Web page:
A hundred-and-two young artists were chosen as regional winners. Johandi du Plessis, one of the winners from the Free State, shares her philosophy and art with Naomi Meyer.
My art-making process entails extensive research, before, during and after an artwork, inasmuch that the research becomes the art: art as research, and research as art. Research and work carried out before the “final” work of art to be viewed in a gallery; the traces and remains thereof, usually go unnoticed, as do the spaces in which they are found: privileged spaces of artists’ studios. My work stretches across various media, in and between traditional and digital: drawing, sculptural, video, printmaking and photographic material, which culminate in large installations.
Micheal Ann Holly says that for all academics, curators and artists, research involves doing, seeing, looking, knowing and making – even if there is often uncertainty in such doing. Celeste Olalquiaga says that research is one of the most self-centred activities, and that the process of researching, which consists of looking further and deeper and more – is almost inevitably linked to an inner quest. Both researchers and collectors seem to be looking for something perceived as missing, something whose absence makes us feel incomplete, the search being designed to fill such a void. I delve into the idea of research as art, and art as research. My art can be read/viewed as a thesis, which seeks to question rather than provide answers. Furthermore, this questioning allows for the layeredness of research in which I explore a part of my identity as a “young Afrikaner” and the anxiety experienced in contemporary “Afrikaner” culture.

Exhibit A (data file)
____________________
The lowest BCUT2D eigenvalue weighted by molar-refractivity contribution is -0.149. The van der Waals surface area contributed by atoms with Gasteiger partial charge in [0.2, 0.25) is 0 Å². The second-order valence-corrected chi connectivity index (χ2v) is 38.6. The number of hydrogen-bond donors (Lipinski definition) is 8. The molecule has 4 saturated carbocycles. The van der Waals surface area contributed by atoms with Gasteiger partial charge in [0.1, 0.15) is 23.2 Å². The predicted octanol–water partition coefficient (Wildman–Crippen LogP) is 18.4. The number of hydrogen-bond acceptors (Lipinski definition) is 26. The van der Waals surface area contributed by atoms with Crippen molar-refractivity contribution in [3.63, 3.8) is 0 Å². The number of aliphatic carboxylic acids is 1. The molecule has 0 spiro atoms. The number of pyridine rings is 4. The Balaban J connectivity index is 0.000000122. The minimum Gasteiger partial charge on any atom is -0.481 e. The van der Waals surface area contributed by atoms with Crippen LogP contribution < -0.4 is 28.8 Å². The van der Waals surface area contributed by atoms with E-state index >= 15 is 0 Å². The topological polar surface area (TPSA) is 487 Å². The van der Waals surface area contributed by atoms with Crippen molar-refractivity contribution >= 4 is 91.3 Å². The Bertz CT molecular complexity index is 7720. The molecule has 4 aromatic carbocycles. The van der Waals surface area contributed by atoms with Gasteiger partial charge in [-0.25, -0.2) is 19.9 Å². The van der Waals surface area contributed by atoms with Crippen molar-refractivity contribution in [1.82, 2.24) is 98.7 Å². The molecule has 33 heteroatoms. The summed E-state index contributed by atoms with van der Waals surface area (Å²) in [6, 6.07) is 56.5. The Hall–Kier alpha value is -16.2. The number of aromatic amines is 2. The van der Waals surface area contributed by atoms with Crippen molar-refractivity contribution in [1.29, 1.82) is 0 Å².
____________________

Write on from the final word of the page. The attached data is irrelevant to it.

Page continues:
In Process rendered visible (2014), a triptych of entomology display cabinets explores preservation conceptually and visually. The three cabinets bind three interconnected layers: process (art as research, research as art), place (studio), and problem (issue, question). Pins do not only function as a means to secure specimens but are also used as a drawing tool. The individual cabinets are: Seeds of success; (voort)planting, lewe; and Studium fragmentum: solum verrere (Studio fragments: swept floor).
Seeds of success contrasts preserved hermetically sealed Afrikaner marigold seeds with the expiry date on the packet and documented label. A suggested “fertile” field is contrasted with the rigid order of planting and pinning. Consequently expiration is contrasted to the “voortplanting” of Afrikaners in (voort)planting, lewe. Studium fragmentum: solum verrere is a collection of fragments from my studio. Pinning the overlooked alludes to concepts found within still life.
The triptych can be read/viewed as a thesis; process rendered visible.
• Johandi du Plessis was a student of the late Dot Vermeulen.